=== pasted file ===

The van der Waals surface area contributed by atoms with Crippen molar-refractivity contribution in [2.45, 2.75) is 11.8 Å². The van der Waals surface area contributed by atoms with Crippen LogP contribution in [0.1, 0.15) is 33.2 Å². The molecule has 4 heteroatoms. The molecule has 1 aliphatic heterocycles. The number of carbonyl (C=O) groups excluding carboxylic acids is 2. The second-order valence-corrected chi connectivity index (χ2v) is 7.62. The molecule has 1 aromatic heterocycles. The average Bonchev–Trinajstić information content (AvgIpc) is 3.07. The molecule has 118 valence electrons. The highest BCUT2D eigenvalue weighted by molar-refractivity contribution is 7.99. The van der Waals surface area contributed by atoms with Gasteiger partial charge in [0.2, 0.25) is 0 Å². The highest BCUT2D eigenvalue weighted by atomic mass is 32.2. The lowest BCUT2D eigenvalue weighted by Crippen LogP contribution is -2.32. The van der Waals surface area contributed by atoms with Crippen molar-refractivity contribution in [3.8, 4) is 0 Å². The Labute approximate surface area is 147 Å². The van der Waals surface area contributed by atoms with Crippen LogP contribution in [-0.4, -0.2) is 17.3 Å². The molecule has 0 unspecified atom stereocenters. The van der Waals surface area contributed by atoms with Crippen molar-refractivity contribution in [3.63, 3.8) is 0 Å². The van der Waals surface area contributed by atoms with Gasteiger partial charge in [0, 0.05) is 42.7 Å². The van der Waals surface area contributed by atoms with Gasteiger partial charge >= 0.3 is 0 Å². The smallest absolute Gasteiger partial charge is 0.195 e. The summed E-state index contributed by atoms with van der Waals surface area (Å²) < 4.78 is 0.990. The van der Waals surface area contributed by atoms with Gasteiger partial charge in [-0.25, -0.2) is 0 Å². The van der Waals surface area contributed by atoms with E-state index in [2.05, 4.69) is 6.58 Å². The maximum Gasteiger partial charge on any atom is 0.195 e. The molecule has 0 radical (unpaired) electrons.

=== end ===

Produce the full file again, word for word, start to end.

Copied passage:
The van der Waals surface area contributed by atoms with Crippen molar-refractivity contribution in [2.45, 2.75) is 11.8 Å². The van der Waals surface area contributed by atoms with Crippen LogP contribution in [0.1, 0.15) is 33.2 Å². The molecule has 4 heteroatoms. The molecule has 1 aliphatic heterocycles. The number of carbonyl (C=O) groups excluding carboxylic acids is 2. The second-order valence-corrected chi connectivity index (χ2v) is 7.62. The molecule has 1 aromatic heterocycles. The average Bonchev–Trinajstić information content (AvgIpc) is 3.07. The molecule has 118 valence electrons. The highest BCUT2D eigenvalue weighted by molar-refractivity contribution is 7.99. The van der Waals surface area contributed by atoms with Gasteiger partial charge in [0.2, 0.25) is 0 Å². The highest BCUT2D eigenvalue weighted by atomic mass is 32.2. The lowest BCUT2D eigenvalue weighted by Crippen LogP contribution is -2.32. The van der Waals surface area contributed by atoms with Crippen molar-refractivity contribution in [3.8, 4) is 0 Å². The Labute approximate surface area is 147 Å². The van der Waals surface area contributed by atoms with Crippen LogP contribution in [-0.4, -0.2) is 17.3 Å². The molecule has 0 unspecified atom stereocenters. The van der Waals surface area contributed by atoms with Crippen molar-refractivity contribution in [3.63, 3.8) is 0 Å². The van der Waals surface area contributed by atoms with Gasteiger partial charge in [0, 0.05) is 42.7 Å². The van der Waals surface area contributed by atoms with Gasteiger partial charge >= 0.3 is 0 Å². The smallest absolute Gasteiger partial charge is 0.195 e. The summed E-state index contributed by atoms with van der Waals surface area (Å²) < 4.78 is 0.990. The van der Waals surface area contributed by atoms with Gasteiger partial charge in [-0.25, -0.2) is 0 Å². The van der Waals surface area contributed by atoms with E-state index in [2.05, 4.69) is 6.58 Å². The maximum Gasteiger partial charge on any atom is 0.195 e. The molecule has 0 radical (unpaired) electrons.